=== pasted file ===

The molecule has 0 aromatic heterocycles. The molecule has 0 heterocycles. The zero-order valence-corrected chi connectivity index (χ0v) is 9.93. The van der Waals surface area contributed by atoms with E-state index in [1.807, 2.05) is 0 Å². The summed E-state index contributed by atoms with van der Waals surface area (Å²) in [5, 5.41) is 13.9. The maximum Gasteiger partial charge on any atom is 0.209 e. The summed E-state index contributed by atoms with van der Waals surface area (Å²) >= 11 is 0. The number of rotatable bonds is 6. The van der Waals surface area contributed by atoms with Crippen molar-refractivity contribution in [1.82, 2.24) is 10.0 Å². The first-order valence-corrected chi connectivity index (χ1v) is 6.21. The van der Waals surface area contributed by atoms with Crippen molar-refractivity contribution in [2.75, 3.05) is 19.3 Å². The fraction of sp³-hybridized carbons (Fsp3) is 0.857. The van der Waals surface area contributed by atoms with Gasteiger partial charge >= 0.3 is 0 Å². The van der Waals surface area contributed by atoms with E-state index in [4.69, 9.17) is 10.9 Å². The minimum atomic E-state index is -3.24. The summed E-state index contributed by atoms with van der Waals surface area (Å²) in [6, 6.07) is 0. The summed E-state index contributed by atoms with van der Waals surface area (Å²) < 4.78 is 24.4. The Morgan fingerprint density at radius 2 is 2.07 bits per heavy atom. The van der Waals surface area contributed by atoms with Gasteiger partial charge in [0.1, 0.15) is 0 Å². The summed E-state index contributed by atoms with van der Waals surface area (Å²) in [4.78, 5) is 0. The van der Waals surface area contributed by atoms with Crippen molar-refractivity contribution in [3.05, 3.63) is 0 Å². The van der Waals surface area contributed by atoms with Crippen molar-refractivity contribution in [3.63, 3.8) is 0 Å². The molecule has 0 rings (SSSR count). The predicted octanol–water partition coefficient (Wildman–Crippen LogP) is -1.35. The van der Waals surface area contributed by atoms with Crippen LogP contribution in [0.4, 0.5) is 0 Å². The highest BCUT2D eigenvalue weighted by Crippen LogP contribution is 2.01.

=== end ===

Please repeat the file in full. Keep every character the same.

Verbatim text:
The molecule has 0 aromatic heterocycles. The molecule has 0 heterocycles. The zero-order valence-corrected chi connectivity index (χ0v) is 9.93. The van der Waals surface area contributed by atoms with E-state index in [1.807, 2.05) is 0 Å². The summed E-state index contributed by atoms with van der Waals surface area (Å²) in [5, 5.41) is 13.9. The maximum Gasteiger partial charge on any atom is 0.209 e. The summed E-state index contributed by atoms with van der Waals surface area (Å²) >= 11 is 0. The number of rotatable bonds is 6. The van der Waals surface area contributed by atoms with Crippen molar-refractivity contribution in [1.82, 2.24) is 10.0 Å². The first-order valence-corrected chi connectivity index (χ1v) is 6.21. The van der Waals surface area contributed by atoms with Crippen molar-refractivity contribution in [2.75, 3.05) is 19.3 Å². The fraction of sp³-hybridized carbons (Fsp3) is 0.857. The van der Waals surface area contributed by atoms with Gasteiger partial charge >= 0.3 is 0 Å². The van der Waals surface area contributed by atoms with E-state index in [4.69, 9.17) is 10.9 Å². The minimum atomic E-state index is -3.24. The summed E-state index contributed by atoms with van der Waals surface area (Å²) in [6, 6.07) is 0. The summed E-state index contributed by atoms with van der Waals surface area (Å²) < 4.78 is 24.4. The Morgan fingerprint density at radius 2 is 2.07 bits per heavy atom. The van der Waals surface area contributed by atoms with Gasteiger partial charge in [0.1, 0.15) is 0 Å². The summed E-state index contributed by atoms with van der Waals surface area (Å²) in [4.78, 5) is 0. The van der Waals surface area contributed by atoms with Crippen molar-refractivity contribution in [3.05, 3.63) is 0 Å². The van der Waals surface area contributed by atoms with Crippen molar-refractivity contribution in [3.63, 3.8) is 0 Å². The molecule has 0 rings (SSSR count). The predicted octanol–water partition coefficient (Wildman–Crippen LogP) is -1.35. The van der Waals surface area contributed by atoms with Crippen LogP contribution in [0.4, 0.5) is 0 Å². The highest BCUT2D eigenvalue weighted by Crippen LogP contribution is 2.01.